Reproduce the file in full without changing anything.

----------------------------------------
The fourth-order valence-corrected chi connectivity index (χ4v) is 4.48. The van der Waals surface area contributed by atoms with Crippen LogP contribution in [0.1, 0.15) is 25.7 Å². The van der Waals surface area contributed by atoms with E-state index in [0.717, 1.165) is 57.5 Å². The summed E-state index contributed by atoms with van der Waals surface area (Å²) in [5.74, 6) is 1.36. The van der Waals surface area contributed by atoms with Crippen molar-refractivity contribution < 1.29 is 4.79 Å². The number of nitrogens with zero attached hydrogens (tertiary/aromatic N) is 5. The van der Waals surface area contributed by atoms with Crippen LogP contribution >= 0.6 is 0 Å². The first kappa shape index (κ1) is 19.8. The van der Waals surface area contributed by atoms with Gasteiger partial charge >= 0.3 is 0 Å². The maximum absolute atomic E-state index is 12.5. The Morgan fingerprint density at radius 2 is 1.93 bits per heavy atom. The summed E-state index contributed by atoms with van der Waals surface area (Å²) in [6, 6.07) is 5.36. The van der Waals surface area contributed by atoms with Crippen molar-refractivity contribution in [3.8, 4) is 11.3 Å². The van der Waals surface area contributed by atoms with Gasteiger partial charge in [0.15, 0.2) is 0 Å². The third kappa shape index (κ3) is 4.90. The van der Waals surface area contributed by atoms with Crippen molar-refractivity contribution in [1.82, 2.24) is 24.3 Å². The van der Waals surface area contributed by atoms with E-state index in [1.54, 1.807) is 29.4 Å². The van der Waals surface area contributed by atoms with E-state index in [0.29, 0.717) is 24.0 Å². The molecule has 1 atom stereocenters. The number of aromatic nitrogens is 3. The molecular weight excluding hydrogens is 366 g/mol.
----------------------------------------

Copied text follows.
The fourth-order valence-corrected chi connectivity index (χ4v) is 4.48. The van der Waals surface area contributed by atoms with Crippen LogP contribution in [0.1, 0.15) is 25.7 Å². The van der Waals surface area contributed by atoms with E-state index in [0.717, 1.165) is 57.5 Å². The summed E-state index contributed by atoms with van der Waals surface area (Å²) in [5.74, 6) is 1.36. The van der Waals surface area contributed by atoms with Crippen molar-refractivity contribution < 1.29 is 4.79 Å². The number of nitrogens with zero attached hydrogens (tertiary/aromatic N) is 5. The van der Waals surface area contributed by atoms with Crippen LogP contribution >= 0.6 is 0 Å². The first kappa shape index (κ1) is 19.8. The van der Waals surface area contributed by atoms with Gasteiger partial charge >= 0.3 is 0 Å². The maximum absolute atomic E-state index is 12.5. The Morgan fingerprint density at radius 2 is 1.93 bits per heavy atom. The summed E-state index contributed by atoms with van der Waals surface area (Å²) in [6, 6.07) is 5.36. The van der Waals surface area contributed by atoms with Crippen molar-refractivity contribution in [3.8, 4) is 11.3 Å². The van der Waals surface area contributed by atoms with Gasteiger partial charge in [0.15, 0.2) is 0 Å². The third kappa shape index (κ3) is 4.90. The van der Waals surface area contributed by atoms with Crippen molar-refractivity contribution in [1.82, 2.24) is 24.3 Å². The van der Waals surface area contributed by atoms with E-state index in [1.54, 1.807) is 29.4 Å². The van der Waals surface area contributed by atoms with E-state index in [0.29, 0.717) is 24.0 Å². The molecule has 1 atom stereocenters. The number of aromatic nitrogens is 3. The molecular weight excluding hydrogens is 366 g/mol.